ROHTKO | Lukasz Twarkowski

A monumental spectacle of an experience on the border between theater, film, and video art by Poland’s leading contemporary director Łukasz Twarkowski, making his Greek debut with an iconoclastic performance that dives deep into the abyss that is contemporary art and centers on the strange individual that was the expressionist artist Mark Rothko.


A Chinese restaurant, with hanging lanterns and cooks standing over pans of noodles, an all-white New York gallery with neon signs, the messily unmade double bed of an artist from Latvia who would go on to change the course of contemporary art history, and three giant screens on the Onassis Stegi Main Stage. This setting – a cross between a film set and a video art project flooded with loud, atmospheric beats – is to be inhabited by famous painters and Chinese cooks, gallerists, art dealers and forgers, patrons of the art world and food delivery drivers.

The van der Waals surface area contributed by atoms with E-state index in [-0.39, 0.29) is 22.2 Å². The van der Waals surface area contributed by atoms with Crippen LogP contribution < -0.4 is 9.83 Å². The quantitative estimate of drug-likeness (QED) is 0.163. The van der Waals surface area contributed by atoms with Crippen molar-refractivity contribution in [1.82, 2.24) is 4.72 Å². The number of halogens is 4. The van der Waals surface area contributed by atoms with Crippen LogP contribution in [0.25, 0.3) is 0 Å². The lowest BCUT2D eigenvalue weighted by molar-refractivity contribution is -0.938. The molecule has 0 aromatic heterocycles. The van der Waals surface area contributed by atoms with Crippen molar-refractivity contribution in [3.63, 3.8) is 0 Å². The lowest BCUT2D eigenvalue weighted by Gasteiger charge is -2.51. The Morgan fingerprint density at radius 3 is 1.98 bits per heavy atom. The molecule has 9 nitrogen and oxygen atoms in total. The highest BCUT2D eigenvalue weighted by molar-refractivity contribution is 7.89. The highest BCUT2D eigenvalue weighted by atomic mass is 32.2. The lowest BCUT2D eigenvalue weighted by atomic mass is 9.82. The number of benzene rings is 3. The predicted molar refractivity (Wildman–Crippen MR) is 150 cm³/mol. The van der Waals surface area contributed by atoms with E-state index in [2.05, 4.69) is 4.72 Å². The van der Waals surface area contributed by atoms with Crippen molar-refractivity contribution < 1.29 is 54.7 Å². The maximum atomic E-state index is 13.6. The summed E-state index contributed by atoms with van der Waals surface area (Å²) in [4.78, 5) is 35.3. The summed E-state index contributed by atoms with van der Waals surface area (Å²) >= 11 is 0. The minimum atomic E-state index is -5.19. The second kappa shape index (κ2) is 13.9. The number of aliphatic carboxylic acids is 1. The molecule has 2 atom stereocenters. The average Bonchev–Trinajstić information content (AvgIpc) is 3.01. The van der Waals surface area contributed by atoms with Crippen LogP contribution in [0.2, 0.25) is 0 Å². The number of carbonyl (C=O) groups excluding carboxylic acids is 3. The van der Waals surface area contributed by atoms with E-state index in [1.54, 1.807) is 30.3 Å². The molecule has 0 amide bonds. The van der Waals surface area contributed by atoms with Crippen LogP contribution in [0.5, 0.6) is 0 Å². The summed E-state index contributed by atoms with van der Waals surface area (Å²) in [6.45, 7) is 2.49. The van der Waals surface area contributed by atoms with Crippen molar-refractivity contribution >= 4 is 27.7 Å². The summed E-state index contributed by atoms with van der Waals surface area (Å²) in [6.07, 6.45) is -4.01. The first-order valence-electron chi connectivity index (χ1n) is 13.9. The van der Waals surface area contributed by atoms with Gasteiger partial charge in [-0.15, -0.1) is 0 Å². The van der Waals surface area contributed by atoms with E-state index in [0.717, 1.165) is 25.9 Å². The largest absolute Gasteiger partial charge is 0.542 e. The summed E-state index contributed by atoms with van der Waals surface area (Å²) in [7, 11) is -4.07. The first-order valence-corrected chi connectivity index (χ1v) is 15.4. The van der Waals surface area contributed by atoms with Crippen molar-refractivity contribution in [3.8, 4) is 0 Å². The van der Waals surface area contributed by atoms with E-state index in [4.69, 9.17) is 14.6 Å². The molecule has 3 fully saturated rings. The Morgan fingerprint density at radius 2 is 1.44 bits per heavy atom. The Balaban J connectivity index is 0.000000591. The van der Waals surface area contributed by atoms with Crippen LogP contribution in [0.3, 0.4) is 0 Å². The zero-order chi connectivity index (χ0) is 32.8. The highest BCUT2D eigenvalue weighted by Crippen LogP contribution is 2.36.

At the heart of it all is the true story of an art forgery: a painting by the pioneering abstract expressionist artist Mark Rothko, which sold for the astronomical sum of 8.5 million dollars. As it turns out, the painting was a forgery, making the affair one of the most scandalous instances of fraud in contemporary art history.

Can a forged painting still move you?

What do originals matter in a time of NFTs and blockchains?

Who decides the value of a work of art?

How free is an artist?

What is art, at the end of the day?

What does art matter – what does life itself matter – now that virtual realities exist?

A series of such questions are threaded through this four-hour performance by the up-and-coming European director Łukasz Twarkowski, appearing in Greece for the first time to present and epic, masterful, and singular story about our troubled times.

 Photo: Pinelopi Gerasimou